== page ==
National Science Foundation

Contact: Cheryl Dybas
cdybas@nsf.gov
703-292-7734
National Science Foundation

Public Release: 16-Jul-2013
Environmental Science and Technology
Study identifies Deepwater Horizon debris as likely source of Gulf of Mexico oil sheens
A chemical analysis of oil sheens found floating recently at the ocean's surface near the site of the Deepwater Horizon disaster indicates that the source is pockets of oil trapped within the wreckage of the sunken rig. Both the Macondo well and natural oil seeps common to the Gulf of Mexico were confidently ruled out.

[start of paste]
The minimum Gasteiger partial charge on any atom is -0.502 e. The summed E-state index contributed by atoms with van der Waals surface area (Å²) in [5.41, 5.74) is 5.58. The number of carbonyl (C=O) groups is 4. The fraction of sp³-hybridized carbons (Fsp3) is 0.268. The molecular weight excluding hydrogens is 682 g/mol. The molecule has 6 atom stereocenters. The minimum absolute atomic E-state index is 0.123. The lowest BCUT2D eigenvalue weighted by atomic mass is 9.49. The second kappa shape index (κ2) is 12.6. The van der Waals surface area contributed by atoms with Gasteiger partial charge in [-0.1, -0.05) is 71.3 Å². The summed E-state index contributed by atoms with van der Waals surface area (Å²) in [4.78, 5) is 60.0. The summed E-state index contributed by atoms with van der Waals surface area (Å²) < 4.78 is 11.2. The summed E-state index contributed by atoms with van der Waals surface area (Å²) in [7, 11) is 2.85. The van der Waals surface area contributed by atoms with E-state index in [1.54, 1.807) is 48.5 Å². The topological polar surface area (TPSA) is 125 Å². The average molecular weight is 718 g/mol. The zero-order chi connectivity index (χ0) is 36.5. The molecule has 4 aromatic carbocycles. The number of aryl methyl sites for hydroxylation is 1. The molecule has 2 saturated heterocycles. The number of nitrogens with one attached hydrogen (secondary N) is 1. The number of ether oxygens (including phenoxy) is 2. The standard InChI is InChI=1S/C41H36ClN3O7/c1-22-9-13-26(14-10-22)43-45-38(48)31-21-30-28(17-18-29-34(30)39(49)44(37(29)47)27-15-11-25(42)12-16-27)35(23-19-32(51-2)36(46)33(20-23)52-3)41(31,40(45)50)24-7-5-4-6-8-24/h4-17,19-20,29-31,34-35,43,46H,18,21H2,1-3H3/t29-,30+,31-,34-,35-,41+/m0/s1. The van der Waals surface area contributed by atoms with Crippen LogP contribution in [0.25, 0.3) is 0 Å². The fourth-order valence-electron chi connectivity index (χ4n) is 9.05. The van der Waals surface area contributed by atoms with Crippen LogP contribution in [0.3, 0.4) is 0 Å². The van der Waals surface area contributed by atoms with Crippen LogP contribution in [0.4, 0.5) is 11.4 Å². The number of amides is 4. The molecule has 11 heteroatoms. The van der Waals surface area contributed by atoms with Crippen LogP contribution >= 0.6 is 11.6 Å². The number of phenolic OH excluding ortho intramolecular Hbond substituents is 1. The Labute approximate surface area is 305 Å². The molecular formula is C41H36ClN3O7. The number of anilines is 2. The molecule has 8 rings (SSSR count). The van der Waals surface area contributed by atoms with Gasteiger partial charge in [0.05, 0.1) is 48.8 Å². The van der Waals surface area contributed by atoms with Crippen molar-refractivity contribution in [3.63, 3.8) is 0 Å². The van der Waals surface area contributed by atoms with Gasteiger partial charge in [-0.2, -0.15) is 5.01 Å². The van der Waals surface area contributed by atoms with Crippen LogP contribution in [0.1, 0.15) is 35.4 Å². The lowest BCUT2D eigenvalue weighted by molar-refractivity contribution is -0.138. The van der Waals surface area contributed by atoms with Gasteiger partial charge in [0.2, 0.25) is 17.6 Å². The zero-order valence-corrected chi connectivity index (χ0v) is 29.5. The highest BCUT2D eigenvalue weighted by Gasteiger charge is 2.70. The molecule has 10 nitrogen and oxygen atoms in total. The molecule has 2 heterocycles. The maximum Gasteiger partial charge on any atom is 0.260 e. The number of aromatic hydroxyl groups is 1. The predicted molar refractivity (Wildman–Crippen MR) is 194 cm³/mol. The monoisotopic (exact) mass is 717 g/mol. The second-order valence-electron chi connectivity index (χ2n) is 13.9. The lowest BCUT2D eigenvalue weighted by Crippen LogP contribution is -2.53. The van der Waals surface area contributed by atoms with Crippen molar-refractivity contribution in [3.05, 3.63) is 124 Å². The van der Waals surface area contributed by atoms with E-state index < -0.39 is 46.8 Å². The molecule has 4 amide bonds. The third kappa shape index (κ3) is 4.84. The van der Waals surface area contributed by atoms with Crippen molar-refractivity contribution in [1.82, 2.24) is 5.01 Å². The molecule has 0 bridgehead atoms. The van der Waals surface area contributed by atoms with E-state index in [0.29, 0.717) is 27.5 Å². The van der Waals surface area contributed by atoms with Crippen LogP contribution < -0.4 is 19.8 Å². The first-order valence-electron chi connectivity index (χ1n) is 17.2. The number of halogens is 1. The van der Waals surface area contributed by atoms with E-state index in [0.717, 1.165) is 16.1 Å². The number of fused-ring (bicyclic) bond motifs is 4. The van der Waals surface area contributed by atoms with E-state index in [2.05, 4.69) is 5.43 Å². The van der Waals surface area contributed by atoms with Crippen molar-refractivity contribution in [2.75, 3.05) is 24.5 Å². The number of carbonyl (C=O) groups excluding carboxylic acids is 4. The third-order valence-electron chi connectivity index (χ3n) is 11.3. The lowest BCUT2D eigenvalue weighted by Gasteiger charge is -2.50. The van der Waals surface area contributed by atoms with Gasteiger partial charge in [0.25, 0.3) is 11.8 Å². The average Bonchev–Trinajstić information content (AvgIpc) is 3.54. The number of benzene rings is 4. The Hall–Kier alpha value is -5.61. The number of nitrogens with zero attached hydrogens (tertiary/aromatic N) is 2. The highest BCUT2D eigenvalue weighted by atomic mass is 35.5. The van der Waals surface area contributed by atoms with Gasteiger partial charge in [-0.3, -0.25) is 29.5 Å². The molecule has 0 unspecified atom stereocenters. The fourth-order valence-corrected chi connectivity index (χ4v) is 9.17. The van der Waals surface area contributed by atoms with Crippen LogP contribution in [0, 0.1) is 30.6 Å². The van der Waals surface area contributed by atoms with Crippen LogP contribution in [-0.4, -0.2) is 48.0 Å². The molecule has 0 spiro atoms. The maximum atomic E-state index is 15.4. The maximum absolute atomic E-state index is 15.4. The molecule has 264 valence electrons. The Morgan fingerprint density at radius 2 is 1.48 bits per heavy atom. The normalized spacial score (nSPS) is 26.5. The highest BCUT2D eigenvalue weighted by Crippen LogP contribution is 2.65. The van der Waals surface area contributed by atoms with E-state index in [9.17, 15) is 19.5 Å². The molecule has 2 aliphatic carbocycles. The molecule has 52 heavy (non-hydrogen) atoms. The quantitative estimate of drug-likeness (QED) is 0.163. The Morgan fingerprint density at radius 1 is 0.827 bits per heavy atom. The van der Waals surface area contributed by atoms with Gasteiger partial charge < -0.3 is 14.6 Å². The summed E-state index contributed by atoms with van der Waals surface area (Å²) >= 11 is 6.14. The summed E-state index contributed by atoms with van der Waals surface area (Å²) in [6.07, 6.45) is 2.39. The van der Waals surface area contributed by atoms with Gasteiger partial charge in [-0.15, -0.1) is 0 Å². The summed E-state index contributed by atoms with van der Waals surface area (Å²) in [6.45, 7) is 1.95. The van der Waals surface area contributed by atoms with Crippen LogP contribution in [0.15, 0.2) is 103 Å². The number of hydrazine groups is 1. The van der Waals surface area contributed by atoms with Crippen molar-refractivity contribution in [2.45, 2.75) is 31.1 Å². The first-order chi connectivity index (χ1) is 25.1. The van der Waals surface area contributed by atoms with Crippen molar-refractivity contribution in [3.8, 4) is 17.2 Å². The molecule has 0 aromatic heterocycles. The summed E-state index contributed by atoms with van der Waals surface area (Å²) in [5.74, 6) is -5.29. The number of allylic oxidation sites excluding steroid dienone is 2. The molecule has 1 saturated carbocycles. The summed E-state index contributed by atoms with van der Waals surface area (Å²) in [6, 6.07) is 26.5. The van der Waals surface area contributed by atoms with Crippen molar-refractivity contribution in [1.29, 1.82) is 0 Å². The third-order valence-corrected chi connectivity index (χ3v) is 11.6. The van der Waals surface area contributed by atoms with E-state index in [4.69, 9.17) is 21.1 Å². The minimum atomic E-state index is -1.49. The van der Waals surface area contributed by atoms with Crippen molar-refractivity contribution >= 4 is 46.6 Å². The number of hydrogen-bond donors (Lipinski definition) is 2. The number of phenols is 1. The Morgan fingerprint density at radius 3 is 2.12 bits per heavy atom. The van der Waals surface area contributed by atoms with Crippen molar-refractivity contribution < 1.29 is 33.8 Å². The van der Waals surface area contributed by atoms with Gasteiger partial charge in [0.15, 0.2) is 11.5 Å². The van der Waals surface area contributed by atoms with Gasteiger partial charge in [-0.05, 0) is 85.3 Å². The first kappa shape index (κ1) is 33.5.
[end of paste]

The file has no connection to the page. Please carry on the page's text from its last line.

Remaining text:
National Science Foundation

Contact: Press Office
media@whoi.edu
508-289-3340
Woods Hole Oceanographic Institution

Public Release: 16-Jul-2013
Coastal Engineering
Long-forgotten seawall protected New Jersey homes from Hurricane Sandy's powerful storm surges
Two beachfront communities in New Jersey were hit hard by Hurricane Sandy, but one fared much better than the other thanks to a long-forgotten seawall buried beneath the sand. Virginia Tech coastal engineers and geoscientists say the finding illustrates the need for multi-levels of beach protection in oceanfront communities.
National Science Foundation

Contact: John Pastor
jdpastor@vt.edu
540-231-5646
Virginia Tech

Public Release: 16-Jul-2013
ZooKeys
Where's Waldo? A new alien-like species discovered off California